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He grew suspicious that Anacaona — who had done nothing but give money, food, and friendship to all Europeans, even after ten years of them consistently murdering her people — was plotting to overthrow him. So in a feat of counter-plotting, he lulled her into a false sense of security by announcing he was going to visit her to sign a peace treaty. He requested she bring together all the other Taino caciques for the event.

Although Anacaona had no reason to trust him, her desire for peace after a decade of slaughter outweighed her suspicions – so she did as requested. Once again, she went to the trouble of arranging a massive welcome, putting together music and dances and gifts. After the Taino displays of festivity, she and the other caciques, all unarmed and largely unclothed, sat back and watched the armored colonialists engage in some friendly jousting.

As you might have surmised, it did not stay friendly for long.

https://www.amazon.com/Curse-Flower-Legend-Anacaona/dp/1726306739 The Curse of the Flower: The Legend of Anacaona (Volume 1) by  Isadora Ortega (Author), Hagit Damto (Illustrator), Christina Cromer (Illustrator), R.I.O Sirah (Illustrator)

en.wikipedia.org/wiki/Areíto
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Guarionex taught the lyrics and the dance choreography to Mayobanex, connecting them to each other and to the history, mythology, and power of Guarionex's ancestry.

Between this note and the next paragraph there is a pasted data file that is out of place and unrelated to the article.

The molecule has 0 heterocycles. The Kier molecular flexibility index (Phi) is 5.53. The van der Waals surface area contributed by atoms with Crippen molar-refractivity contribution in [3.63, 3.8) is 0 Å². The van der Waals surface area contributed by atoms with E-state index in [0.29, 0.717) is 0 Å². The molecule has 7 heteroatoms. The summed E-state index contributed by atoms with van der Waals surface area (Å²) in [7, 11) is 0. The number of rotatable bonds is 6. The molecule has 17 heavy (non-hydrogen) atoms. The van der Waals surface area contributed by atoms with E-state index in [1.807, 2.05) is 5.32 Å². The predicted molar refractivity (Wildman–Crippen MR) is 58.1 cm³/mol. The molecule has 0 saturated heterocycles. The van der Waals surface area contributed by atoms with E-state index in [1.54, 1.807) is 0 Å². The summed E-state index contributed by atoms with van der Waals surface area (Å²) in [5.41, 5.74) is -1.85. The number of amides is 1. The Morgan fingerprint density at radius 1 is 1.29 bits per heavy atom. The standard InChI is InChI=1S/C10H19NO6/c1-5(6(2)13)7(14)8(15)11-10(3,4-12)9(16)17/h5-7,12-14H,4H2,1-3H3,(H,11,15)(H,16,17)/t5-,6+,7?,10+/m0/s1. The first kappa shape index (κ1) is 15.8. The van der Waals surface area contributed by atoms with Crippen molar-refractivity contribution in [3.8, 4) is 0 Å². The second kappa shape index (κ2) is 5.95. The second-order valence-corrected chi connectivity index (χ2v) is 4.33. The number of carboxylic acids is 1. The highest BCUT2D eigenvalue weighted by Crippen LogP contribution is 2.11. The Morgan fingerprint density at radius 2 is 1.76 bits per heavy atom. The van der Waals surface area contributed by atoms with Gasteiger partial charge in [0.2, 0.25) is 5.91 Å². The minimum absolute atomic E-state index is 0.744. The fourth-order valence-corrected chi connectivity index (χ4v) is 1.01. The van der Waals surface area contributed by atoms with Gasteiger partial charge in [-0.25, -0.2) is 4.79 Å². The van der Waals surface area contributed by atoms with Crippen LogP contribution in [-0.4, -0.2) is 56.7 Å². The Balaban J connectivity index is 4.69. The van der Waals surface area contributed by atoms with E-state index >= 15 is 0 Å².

Even though both caciques understood that there was great risk of defeat in the upcoming attack of the conquistadors, Mayobanex agreed to defend Guaironex and his people to honor the pact they had made in the sharing of the areíto.
:'(

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In the first decade of the 1500s, one of the Taíno kacikes/caciques, Hatuey, escaped to Cuba with a party of four hundred in canoes, where he warned some of the Native people of eastern Cuba about what to expect and organized armed resistance against the Spanish invaders. After a brave but uneven struggle, he was captured and burned alive.

As the flames leaped upwards, a priest attempted to convert him to Christianity so that Hatuey could go to Heaven. Hatuey asked if there were Spaniards in Heaven, and when the priest answered, "Yes," Hatuey refused his blessing. "The chief then said without further thought that he did not want to go there but to hell so as not to be where they were and where he would not see such cruel people."
"Cuba's First National Hero" https://en.wikipedia.org/wiki/Hatuey

https://en.wikipedia.org/wiki/Enriquillo "a hero in the modern day Dominican Republic and Haiti for his resistance"

https://www.sciencemag.org/news/2018/02/genes-extinct-caribbean-islanders-found-living-people

https://en.wikipedia.org/wiki/Pedro_Guanikeyu_Torres